“I am shocked to learn that a driver drove into a group of young cadets from the Sheriff’s Academy during their morning practice,” Los Angeles County Supervisor Kathryn Barger said in a statement. “I am following this incident closely. It’s senseless and tragic.”

Sampson said the driver is from Diamond Bar, but authorities are not releasing any additional information about him at this time.

“It looks like it was an accident — a horrific accident — but we can’t know for sure until the CHP does their investigation and comes to a conclusion based on all the evidence they have yet to collect,” Villanueva said.

Dozens of uniformed police officers lined the STARS Academy parking lot on Wednesday morning, anxiously awaiting updates on those injured.

Cadets participate in a 22-week training program and there are currently two classes at STARS Academy. They undergo extensive training on firearms, law, police procedures, self-defense, law enforcement driving, physical fitness, and de-escalation of violence. This was the eighth week of Academy class 464, Villanueva said.

Trumball Street had houses with pumpkins on porches and wreaths of orange on doors. One still had Halloween decorations, with a skeleton swinging from a small carriage in front.

Along Mills Avenue, sheriff’s deputies lined the street near the damaged SUV.

Anthony Mendoza, 75, stood outside his home, where yellow crime scene tape sealed off Trumball Street and Mills Avenue. He has lived there for 25 years and has seen the cadets run by over the years.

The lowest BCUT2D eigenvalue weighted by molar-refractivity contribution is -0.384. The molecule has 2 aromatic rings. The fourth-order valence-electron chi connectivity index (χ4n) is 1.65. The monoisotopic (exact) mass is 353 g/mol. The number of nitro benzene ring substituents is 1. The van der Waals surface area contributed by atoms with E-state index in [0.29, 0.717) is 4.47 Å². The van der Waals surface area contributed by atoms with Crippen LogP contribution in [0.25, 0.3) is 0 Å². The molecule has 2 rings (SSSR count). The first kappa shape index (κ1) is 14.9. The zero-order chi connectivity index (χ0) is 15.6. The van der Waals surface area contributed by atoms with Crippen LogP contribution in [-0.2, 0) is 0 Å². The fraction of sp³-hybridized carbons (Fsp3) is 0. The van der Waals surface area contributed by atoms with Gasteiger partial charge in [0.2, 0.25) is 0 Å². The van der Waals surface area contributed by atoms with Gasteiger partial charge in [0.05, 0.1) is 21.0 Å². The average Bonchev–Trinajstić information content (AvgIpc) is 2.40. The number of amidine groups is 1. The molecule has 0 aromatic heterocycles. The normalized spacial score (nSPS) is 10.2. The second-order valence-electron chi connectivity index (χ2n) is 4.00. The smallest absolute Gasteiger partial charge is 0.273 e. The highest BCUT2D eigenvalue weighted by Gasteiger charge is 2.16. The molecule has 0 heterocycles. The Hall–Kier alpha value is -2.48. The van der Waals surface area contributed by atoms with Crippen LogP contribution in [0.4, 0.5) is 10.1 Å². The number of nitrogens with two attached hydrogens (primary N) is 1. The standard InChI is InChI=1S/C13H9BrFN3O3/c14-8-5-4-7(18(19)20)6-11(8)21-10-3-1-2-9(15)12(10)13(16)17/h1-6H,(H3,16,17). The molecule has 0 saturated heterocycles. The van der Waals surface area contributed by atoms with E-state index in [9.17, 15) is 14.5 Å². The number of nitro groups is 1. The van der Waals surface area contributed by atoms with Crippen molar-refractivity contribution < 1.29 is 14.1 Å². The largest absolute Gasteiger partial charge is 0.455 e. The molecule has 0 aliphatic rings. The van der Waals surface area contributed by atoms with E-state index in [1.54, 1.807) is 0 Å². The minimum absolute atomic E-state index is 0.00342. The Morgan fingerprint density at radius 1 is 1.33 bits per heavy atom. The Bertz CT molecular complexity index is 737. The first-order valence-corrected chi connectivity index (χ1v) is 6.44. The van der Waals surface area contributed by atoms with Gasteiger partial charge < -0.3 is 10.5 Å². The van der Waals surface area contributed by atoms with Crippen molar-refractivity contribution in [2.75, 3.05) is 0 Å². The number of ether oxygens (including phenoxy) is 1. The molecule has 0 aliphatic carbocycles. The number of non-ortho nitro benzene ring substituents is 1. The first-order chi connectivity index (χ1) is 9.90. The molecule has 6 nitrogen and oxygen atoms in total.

He said they normally run to Mills via Telegraph. He estimates it to be a four-mile run.

“They do it all the time. That’s what they do,” he said.

On Wednesday morning, he started hearing sirens around 6:30 a.m., but did not leave his house to check. Later, the authorities came knocking on his door and informed his wife that there had been an accident.

“I don’t understand how this could have happened,” he said, pointing to the wreckage.

Raymond Espinosa, 92, lives next door to Mendoza. He didn’t hear the sirens; all he heard was a helicopter tapped. He heard about the crash on the news.

Espinosa, who has lived in his home for more than 50 years, has also seen the recruits run through the area in the past.

“You see them all passing by here,” he said, adding that the area is usually quite quiet and a collision like this is uncommon. “It’s terrible.”

During the morning, residents from all over the city arrived at the intersection.

‘Can you imagine the parents? They probably don’t even know their kid was hit yet,” 23-year-old Jessica Martinez told her friend, Yvonne Salas, as they peered across the road.

The pair live in Whittier and had driven to the spot. Martinez’s neighbor texted and asked if she saw what was happening on the news.

“It’s so sad,” said Martinez, who has a 3-year-old daughter.

“Stupid driver,” she added.

Omar Dadia, 42, has lived along Bentongrove Drive for four years. On Wednesday morning, his wife woke him up after hearing sirens wail along Mills Avenue.

Dadia walked to Mills around 7 a.m., where he said he saw the crashed SUV and bodies along the road. He heard moaning and saw blood.

“It hurt to see those people lying there, some here, some there,” he said. “I can’t imagine how their parents would feel right now.”

“All they wanted to do was be ready to participate,” he said.

The Valley Voice
The Valley Voicehttp://thevalleyvoice.org
Christopher Brito is a social media producer and trending writer for The Valley Voice, with a focus on sports and stories related to race and culture.